Genes and environmental toxisns
by C. A. Sharp
first published in Double Helix Network News, Fall, 2005, Rev. May 2013
Heightened public awareness of the effect of environmental toxins on human health has lead to greater concern about the effects these toxins may have on our dogs. There is no denying that things like PCBs, industrial waste and excessive soil concentrations of trace minerals pose health risks not only for humans, but for a wide spectrum of living things. Toxins not only cause illness by damaging body tissues, but may also have negative effects on our genes.
When it comes to illness, we tend to think of heredity and environment as two distinct issues. In actuality, genes always function within an environment. The genes in sperm, egg, and embryo are subject to the environment within the reproductive tracts of the individuals that produce them. Sperm will also be subject to the reproductive tract environment of the female into which it is secreted. Later, as portions of an embryo develop into different tissues, the environment in that tissue from genesis through the individual’s life will impact the genes within those cells. After birth and until death, things a dog ingests, breathes, or touches may bring substances into its body which might impact the function of genes.
In most cases these effects will be on genes in somatic cells. Almost all of the body is made up of somatic (non-reproductive) cells. Toxic exposure that causes gene mutations or chromosomal rearrangements can lead to cancer. In Scottish Terriers a clear connection has been demonstrated between exposure to lawn and garden herbicides and a certain type of bladder cancer. The reason this happens has yet to be determined but the herbicides apparently cause cancerous mutations leading to transitional cell carcinoma to occur in bladder tissue. The same study (Lawrence T. Glickman et al, April 2004) considered the possible effects of lawn and garden pesticides but found no correlation between those and the bladder cancer. Scotties are known to have a strong genetic predisposition to this cancer, but it is the interaction between those genetic factors and the environment, in this case often commonly used garden chemicals, that initiates the cancer.
Dogs are closer to the ground, likely to lie on it for extended periods and will sniff and lick things on or near the ground. They (usually) don’t wear clothes which might protect them from physical contact with environmental toxins. They will use their mouths to groom their coats and feet after having been outdoors. They are therefore much more likely than we to ingest substances like garden chemicals that post little or no threat to us because of our very different behavior.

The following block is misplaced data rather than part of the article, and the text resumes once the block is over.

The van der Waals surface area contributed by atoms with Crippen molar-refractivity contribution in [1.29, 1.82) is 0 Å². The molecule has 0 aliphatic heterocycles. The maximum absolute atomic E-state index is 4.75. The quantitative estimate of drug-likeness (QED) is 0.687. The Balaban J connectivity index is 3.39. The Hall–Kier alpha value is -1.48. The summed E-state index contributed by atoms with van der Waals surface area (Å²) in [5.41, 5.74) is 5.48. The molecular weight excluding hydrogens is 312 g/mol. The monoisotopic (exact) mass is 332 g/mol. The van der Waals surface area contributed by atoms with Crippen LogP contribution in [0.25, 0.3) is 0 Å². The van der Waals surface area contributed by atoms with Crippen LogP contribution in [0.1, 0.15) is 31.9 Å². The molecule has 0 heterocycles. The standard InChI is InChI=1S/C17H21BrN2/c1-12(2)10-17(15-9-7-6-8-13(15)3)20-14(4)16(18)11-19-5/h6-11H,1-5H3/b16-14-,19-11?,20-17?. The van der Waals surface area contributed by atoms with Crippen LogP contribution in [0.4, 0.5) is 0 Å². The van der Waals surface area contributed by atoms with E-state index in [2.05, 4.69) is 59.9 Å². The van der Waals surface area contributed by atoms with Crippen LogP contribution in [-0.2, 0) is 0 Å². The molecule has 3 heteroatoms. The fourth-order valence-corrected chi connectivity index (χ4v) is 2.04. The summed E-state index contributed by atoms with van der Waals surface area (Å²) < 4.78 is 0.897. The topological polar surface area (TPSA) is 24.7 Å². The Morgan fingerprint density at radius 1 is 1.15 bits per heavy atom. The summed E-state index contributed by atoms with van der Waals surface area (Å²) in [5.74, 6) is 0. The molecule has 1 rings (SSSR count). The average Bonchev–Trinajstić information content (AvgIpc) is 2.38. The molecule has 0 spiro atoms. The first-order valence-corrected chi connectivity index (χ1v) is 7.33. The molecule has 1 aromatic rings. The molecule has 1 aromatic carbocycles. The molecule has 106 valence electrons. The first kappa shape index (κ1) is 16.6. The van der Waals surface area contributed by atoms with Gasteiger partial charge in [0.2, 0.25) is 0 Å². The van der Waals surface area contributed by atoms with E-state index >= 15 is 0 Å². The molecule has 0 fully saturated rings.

Cancers can arise from exposure to toxins found indoors, as well. Dogs owned by smokers are far more likely to develop lung cancer, a very rare cancer in dogs, than are dogs owned by non-smokers.
Cancers are not the only type of disease that results from the interaction of toxins and genes. Immune mediated diseases are genetically predisposed. Some sort of environmental trigger is required to initiate the disease. The trigger does not change the gene; it causes the gene to act. If a trigger isn’t encountered, the dog remains healthy even though it carries the genes. Many things can provide a trigger, including infections, other diseases, or emotional stress. Toxic substances may play a role in some cases.
Drugs are, by their very nature, toxins. Dosage must be high enough to be useful for treatment but not so high as to cause serious side effects. Sometimes an otherwise safe medication can be toxic to some individuals because of their genetic makeup. The MDR1 mutation in Australian Shepherds and other collie-type breeds can cause extreme sensitivity to drugs that are used safely in other dogs. When the mutation is present, the dog will cannot clear certain drugs from the brain quickly enough. The drug level builds up to the point the dog may exhibit serious neurological signs and might even die.
Toxic effects on genes may occur not in the exposed individual, but in its offspring. Excess selenium in wetlands fed by irrigation run off in California’s Central Valley caused severe birth defects in wetlands birds. Birds are highly vulnerable to environmental toxins because of their high metabolism. Selenium is a trace mineral necessary in small amounts for good health, but in excess it is toxic. The selenium did not alter the genes of the baby birds; it interfered with their function during development. The clean-up of the affected wetlands has allowed healthy bird populations to rebound.
Exposing pregnant female mammals to certain toxins, particularly at key states of embryonic development, may lead to birth defects or even longer-range problems. Years ago a drug called Thalidomide was given to pregnant women in Europe suffering from morning sickness. Like the selenium in the wetlands birds, the drug, typically given early in pregnancy, sometimes resulted in severe limb abnormalities in the babies. In the mid-twentieth century women at risk for miscarriage were sometimes prescribed diethylstilbesterol (DES.) This drug not only affected the genes of the treated women, putting them at higher risk for developing breast cancer, their children may have developmental abnormalities or cancer. The daughters of women who took DES are at significantly increased risk of developing a particular reproductive cancer in young adulthood and may suffer a variety of reproductive failures. The sons of DES-users may have genital abnormalities and can be infertile.